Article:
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The bill aims to reduce emissions by changing clean car program standards in the state. Specifically, the Department of Ecology (DOE) would be authorized to adopt California zero emission vehicle program regulations, which the state was restricted from adopting before. The bill also removes the requirement that DOE puts together an advisory group to review clean emissions rules before those rules are adopted and expands the type of vehicles required to meet California clean car standards to include medium-duty vehicles, among other provisions.
According to the bill analysis, states can adopt fuel emissions standards as set by the federal government, or adopt California emissions standards, which include both low-emission and zero-emissions standards for passenger cars, light-duty trucks and medium-duty passenger cars. Washington adopted low-emission California standards in 2005, declining to adopt zero-emissions standards. The bill now would allow the Washington Department of Ecology to adopt those standards.
“This standard has been shown to be very successful in other jurisdictions in which it has been implemented,” said Sen. Joe Nguyen (D-34th District) of the California zero-emissions standards. “California is an acute reason we’re seeing the acceleration of automakers developing new electric vehicles. The reason we’re adopting the California standards is because we can’t pre-empt the federal government, and this is the only thing we can do.”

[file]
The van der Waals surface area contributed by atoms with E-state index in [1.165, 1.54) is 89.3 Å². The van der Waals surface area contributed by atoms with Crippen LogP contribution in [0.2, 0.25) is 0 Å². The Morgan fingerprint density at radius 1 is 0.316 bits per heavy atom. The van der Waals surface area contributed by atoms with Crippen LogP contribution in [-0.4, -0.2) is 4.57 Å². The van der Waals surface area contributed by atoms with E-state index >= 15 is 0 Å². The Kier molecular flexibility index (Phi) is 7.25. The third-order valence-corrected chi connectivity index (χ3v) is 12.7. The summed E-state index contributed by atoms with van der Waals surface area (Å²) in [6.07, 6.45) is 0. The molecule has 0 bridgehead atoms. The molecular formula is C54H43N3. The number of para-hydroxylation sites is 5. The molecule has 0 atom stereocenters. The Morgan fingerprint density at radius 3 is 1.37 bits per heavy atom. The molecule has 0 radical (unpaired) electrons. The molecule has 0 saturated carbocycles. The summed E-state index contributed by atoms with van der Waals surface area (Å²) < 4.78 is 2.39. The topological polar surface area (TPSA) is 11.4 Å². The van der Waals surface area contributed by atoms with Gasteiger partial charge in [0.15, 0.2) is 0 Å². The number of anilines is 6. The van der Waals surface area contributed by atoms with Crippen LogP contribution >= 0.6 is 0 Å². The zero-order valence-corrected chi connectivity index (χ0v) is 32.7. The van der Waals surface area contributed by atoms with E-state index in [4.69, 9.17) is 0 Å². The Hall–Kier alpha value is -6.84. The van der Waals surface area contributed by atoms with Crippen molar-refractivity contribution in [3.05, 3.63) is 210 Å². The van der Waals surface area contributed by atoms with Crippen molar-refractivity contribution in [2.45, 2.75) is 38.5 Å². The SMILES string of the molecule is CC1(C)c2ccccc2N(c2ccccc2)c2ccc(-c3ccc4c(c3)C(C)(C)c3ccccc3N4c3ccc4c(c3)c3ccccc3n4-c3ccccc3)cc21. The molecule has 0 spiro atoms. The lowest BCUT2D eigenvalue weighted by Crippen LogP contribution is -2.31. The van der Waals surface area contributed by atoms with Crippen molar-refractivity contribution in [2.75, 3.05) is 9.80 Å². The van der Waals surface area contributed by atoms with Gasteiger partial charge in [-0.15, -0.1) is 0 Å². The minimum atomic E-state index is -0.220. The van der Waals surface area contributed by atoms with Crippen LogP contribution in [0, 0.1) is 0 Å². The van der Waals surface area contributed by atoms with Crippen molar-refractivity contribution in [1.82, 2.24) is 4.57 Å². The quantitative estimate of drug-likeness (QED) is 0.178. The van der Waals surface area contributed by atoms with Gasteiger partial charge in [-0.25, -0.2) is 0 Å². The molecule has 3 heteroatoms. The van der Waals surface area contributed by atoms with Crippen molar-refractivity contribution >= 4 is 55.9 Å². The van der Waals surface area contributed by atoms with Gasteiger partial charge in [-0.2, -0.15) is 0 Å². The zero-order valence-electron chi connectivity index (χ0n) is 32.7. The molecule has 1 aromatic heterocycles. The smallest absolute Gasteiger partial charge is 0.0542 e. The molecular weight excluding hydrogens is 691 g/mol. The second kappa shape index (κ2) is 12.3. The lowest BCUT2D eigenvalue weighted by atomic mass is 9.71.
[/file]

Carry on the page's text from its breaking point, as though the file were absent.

Those who testified in support of the bill said the push to adopt zero-emission standards could help expand the number of electric vehicles that are manufactured and sold, as well as rolling out the necessary infrastructure to support a higher volume of them on the road.
“In ushering in a future of clean vehicles, we need to ensure we’re paying attention to both sides,” said Reed Schuler, climate & sustainability senior policy advisor to Gov. Jay Inslee. “It’s not just manufacturers bringing cars in, but consumer education, access and building out that charging infrastructure so people have the confidence they need to drive anywhere they need to go.”
While there aren’t concrete numbers that reflect how much demand there is for electric vehicles, according to Schuler, the state’s energy strategy currently under development will take a look at the load demand forecast for clean vehicles in Washington. However, there is some support from communities that already see the impacts of the growing number of electric vehicles on the road and the accompanying infrastructure.
“We feel this bill encourages the rollout of electric vehicles,” said Matthew Hepner, an electrician with the International Brotherhood of Electrical Workers. “We have found many good electrical jobs in the infrastructure for electric vehicles and charging points, as well as vehicle-to-grid technologies that can help our grid’s peak load demands.”
Hepner added more infrastructure jobs to support electric vehicles and charging stations have grown in recent years, not just in the state’s urban centers, but in rural communities, as well.
“We’ve had more jobs in urban areas like Seattle and Tacoma, as well as in smaller cities and rural communities like Waterville, Omak and Chelan,” Hepner said. “I know. I literally installed these charging stations with my own two hands. This is a policy which the whole state may utilize.”
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